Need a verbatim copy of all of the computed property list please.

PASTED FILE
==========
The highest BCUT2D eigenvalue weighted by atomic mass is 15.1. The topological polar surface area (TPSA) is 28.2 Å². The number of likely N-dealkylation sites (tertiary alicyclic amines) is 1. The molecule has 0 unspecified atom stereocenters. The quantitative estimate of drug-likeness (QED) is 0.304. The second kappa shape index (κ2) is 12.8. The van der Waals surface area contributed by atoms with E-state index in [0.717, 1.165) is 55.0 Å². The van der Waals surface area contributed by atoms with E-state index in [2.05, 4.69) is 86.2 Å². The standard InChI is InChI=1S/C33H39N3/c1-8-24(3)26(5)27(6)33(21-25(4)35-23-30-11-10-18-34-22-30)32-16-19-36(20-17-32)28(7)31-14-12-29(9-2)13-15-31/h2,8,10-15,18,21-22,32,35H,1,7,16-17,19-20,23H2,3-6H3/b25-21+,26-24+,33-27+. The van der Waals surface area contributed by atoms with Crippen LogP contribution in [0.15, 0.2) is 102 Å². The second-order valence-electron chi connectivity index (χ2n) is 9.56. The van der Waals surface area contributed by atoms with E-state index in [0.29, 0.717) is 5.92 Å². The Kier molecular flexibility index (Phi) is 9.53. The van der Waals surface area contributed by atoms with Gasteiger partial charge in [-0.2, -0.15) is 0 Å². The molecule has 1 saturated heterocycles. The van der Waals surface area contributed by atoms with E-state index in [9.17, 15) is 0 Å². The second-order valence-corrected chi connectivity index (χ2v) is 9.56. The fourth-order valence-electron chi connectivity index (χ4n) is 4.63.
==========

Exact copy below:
The highest BCUT2D eigenvalue weighted by atomic mass is 15.1. The topological polar surface area (TPSA) is 28.2 Å². The number of likely N-dealkylation sites (tertiary alicyclic amines) is 1. The molecule has 0 unspecified atom stereocenters. The quantitative estimate of drug-likeness (QED) is 0.304. The second kappa shape index (κ2) is 12.8. The van der Waals surface area contributed by atoms with E-state index in [0.717, 1.165) is 55.0 Å². The van der Waals surface area contributed by atoms with E-state index in [2.05, 4.69) is 86.2 Å². The standard InChI is InChI=1S/C33H39N3/c1-8-24(3)26(5)27(6)33(21-25(4)35-23-30-11-10-18-34-22-30)32-16-19-36(20-17-32)28(7)31-14-12-29(9-2)13-15-31/h2,8,10-15,18,21-22,32,35H,1,7,16-17,19-20,23H2,3-6H3/b25-21+,26-24+,33-27+. The van der Waals surface area contributed by atoms with Crippen LogP contribution in [0.15, 0.2) is 102 Å². The second-order valence-electron chi connectivity index (χ2n) is 9.56. The van der Waals surface area contributed by atoms with E-state index in [0.29, 0.717) is 5.92 Å². The Kier molecular flexibility index (Phi) is 9.53. The van der Waals surface area contributed by atoms with Gasteiger partial charge in [-0.2, -0.15) is 0 Å². The molecule has 1 saturated heterocycles. The van der Waals surface area contributed by atoms with E-state index in [9.17, 15) is 0 Å². The second-order valence-corrected chi connectivity index (χ2v) is 9.56. The fourth-order valence-electron chi connectivity index (χ4n) is 4.63.